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Wanted: Profiles in courage on immigration reform

Posted by Brent Wilkes on 10/11/2013 @ 11:30 AM

This post was originally on The Hill's Congress blog and can be read here.

Read the blog directly on the Hill.

In his Pulitzer Prize-winning book, “Profiles in Courage,” President Kennedy wrote about eight United States senators throughout history who stood for their principles even if it risked ending their political careers. Seeking to preserve the ideal of public service, the John F. Kennedy Presidential Library and Museum presents annually the Profile in Courage Award to a current or former elected official who has shown political courage.

In the midst of this political crisis on Capitol Hill that has stalemated work on important issues like commonsense immigration reform, I wonder who may be deserving of this venerable award next spring.

We are all too familiar with the story of today’s Washington, D.C. Elected officials are afraid to act -- much less lead -- because they hear the dog whistle from small bands of extremists ordering them to retreat. Or, because party loyalty demands strict adherence to partisan tactics to win the next elections and control of Congress.

Even when public opinion polls show strong public support for immigration reform -- a complex issue that catapulted to the top of this year’s legislative “to-do” list with the backing of disparate political and community interests -- members of Congress seem too wired for combat to lay down their political and rhetorical weapons and fix the immigration system. Bipartisan cooperation on an issue that should benefit both parties -- not to mention our national economy and communities -- is debased as caving in to the opposition.

Certainly, the Senate made progress this year while the House stalled. The Senate’s bipartisan “Gang of 8” in the upper chamber bravely came together, argued, negotiated, and compromised until they agreed on a measure that deals with all aspects of immigration, including a proposed earned pathway to citizenship for 11 million undocumented immigrants now in the country. An amended bill passed the Senate 68-32.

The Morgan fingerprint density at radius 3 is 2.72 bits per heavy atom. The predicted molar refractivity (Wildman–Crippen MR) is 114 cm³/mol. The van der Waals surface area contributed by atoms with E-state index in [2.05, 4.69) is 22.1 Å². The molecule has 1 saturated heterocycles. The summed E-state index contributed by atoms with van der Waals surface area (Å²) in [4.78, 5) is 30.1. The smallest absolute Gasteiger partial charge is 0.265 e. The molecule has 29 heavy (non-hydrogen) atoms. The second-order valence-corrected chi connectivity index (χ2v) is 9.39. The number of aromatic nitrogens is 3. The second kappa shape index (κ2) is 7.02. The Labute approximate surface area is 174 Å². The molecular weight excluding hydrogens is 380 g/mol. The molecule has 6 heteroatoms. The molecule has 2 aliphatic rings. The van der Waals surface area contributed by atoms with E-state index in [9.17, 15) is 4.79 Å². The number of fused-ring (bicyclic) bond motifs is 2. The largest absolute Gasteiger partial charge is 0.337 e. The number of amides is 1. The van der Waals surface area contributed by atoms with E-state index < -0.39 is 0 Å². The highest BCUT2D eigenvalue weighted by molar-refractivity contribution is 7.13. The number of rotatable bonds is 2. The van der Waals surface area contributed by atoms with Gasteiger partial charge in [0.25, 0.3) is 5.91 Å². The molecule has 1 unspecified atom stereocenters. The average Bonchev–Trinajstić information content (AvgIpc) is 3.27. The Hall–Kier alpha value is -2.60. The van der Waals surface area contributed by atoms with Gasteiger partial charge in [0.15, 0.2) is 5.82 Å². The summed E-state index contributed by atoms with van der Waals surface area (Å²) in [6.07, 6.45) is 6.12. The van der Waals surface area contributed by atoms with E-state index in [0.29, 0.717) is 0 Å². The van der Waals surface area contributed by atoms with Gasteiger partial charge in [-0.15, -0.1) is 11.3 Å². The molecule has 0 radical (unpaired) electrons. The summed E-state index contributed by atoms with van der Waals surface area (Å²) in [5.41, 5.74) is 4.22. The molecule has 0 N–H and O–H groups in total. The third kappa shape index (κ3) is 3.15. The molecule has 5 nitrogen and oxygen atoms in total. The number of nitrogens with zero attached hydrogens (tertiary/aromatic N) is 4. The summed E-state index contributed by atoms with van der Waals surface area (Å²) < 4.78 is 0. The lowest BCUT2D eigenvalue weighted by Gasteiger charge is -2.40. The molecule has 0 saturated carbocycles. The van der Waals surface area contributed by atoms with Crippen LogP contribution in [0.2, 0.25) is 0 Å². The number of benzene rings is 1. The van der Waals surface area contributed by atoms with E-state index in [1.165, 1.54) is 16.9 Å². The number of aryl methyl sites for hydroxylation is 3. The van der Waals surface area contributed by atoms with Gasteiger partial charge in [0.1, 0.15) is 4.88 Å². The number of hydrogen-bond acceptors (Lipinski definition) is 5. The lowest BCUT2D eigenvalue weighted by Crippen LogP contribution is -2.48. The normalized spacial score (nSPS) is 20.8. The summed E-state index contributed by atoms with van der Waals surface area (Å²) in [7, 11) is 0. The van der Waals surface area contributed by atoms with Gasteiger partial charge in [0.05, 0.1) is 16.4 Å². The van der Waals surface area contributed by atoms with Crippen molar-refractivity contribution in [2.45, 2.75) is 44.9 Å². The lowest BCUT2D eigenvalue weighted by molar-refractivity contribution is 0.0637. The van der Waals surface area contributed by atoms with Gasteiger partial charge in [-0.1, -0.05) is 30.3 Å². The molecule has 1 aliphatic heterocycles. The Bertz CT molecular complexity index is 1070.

In the House, immigration reform has its true champions, but the lack of true leadership and political courage among the rank-and-file has slowed down the momentum. As we hear it, soon after the House’s own bipartisan “Gang of 8” became a “Gang of 7,” the top chiefs of the GOP-controlled House withdrew their support of the process.

Instead of a “comprehensive” overhaul, conservative opponents of immigration reform are advancing ugly measures that would place immigration enforcement in the hands of local police, against the best advice of law enforcement agencies across the U.S. They also would target our communities through racial profiling, deny basic human and civil rights, and ramp up detentions and deportations without seriously addressing how to legalize the 11 million people now in our country.

House Democrats, meanwhile, have suggested taking up the Senate’s bill that came out of Judiciary Committee before it was loaded down with a costly and unreasonable border security surge, and attach the border provisions approved unanimously by the House Homeland Security Committee.

That sounds reasonable, but we fear it, too, will get chewed up in the partisan wars already raging over the government shutdown and fiscal issues. The gamesmanship must end.

There are Democrats and Republicans who already agree on commonsense reforms, but they need the courage and encouragement to work together on this issue now, without worrying over whether they have neutralized a political talking point for the next election cycle. And there must be a vote on the House floor on immigration reform with a path to citizenship.

Millions of families in America are counting on this important legislation, as evidenced by the hundreds of marches and rallies held across the U.S. by immigration advocates, including the rally on the National Mall this week. DREAMers and their undocumented parents have courageously come out of the shadows to fight for this reform because they are Americans, except that they lack legal status.

Immigration reform requires several “profiles in courage.” We hope many in Congress step forward.